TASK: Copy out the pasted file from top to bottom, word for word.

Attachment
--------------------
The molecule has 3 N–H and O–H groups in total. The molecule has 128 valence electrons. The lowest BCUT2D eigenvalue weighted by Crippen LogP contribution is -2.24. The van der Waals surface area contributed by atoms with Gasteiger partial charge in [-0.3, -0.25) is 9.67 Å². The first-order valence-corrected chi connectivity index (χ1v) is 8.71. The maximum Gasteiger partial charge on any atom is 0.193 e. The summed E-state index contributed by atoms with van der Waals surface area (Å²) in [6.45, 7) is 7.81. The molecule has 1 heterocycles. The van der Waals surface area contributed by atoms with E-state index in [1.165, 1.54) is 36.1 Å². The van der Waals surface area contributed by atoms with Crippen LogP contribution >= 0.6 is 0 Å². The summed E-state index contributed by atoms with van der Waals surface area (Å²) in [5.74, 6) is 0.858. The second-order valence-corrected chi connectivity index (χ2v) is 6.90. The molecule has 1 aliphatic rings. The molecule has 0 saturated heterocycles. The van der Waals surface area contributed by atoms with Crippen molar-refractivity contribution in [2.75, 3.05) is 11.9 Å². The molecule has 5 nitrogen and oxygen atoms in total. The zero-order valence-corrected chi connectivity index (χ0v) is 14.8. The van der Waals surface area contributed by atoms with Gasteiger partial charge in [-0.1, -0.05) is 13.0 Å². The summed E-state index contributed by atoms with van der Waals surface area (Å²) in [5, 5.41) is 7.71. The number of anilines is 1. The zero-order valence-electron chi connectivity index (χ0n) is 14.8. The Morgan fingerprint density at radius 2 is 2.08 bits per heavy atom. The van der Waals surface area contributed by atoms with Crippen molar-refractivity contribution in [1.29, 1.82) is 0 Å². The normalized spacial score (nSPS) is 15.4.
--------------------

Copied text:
The molecule has 3 N–H and O–H groups in total. The molecule has 128 valence electrons. The lowest BCUT2D eigenvalue weighted by Crippen LogP contribution is -2.24. The van der Waals surface area contributed by atoms with Gasteiger partial charge in [-0.3, -0.25) is 9.67 Å². The first-order valence-corrected chi connectivity index (χ1v) is 8.71. The maximum Gasteiger partial charge on any atom is 0.193 e. The summed E-state index contributed by atoms with van der Waals surface area (Å²) in [6.45, 7) is 7.81. The molecule has 1 heterocycles. The van der Waals surface area contributed by atoms with E-state index in [1.165, 1.54) is 36.1 Å². The van der Waals surface area contributed by atoms with Crippen LogP contribution >= 0.6 is 0 Å². The summed E-state index contributed by atoms with van der Waals surface area (Å²) in [5.74, 6) is 0.858. The second-order valence-corrected chi connectivity index (χ2v) is 6.90. The molecule has 1 aliphatic rings. The molecule has 0 saturated heterocycles. The van der Waals surface area contributed by atoms with Crippen molar-refractivity contribution in [2.75, 3.05) is 11.9 Å². The molecule has 5 nitrogen and oxygen atoms in total. The zero-order valence-corrected chi connectivity index (χ0v) is 14.8. The van der Waals surface area contributed by atoms with Gasteiger partial charge in [-0.1, -0.05) is 13.0 Å². The summed E-state index contributed by atoms with van der Waals surface area (Å²) in [5, 5.41) is 7.71. The number of anilines is 1. The zero-order valence-electron chi connectivity index (χ0n) is 14.8. The Morgan fingerprint density at radius 2 is 2.08 bits per heavy atom. The van der Waals surface area contributed by atoms with Crippen molar-refractivity contribution in [1.29, 1.82) is 0 Å². The normalized spacial score (nSPS) is 15.4.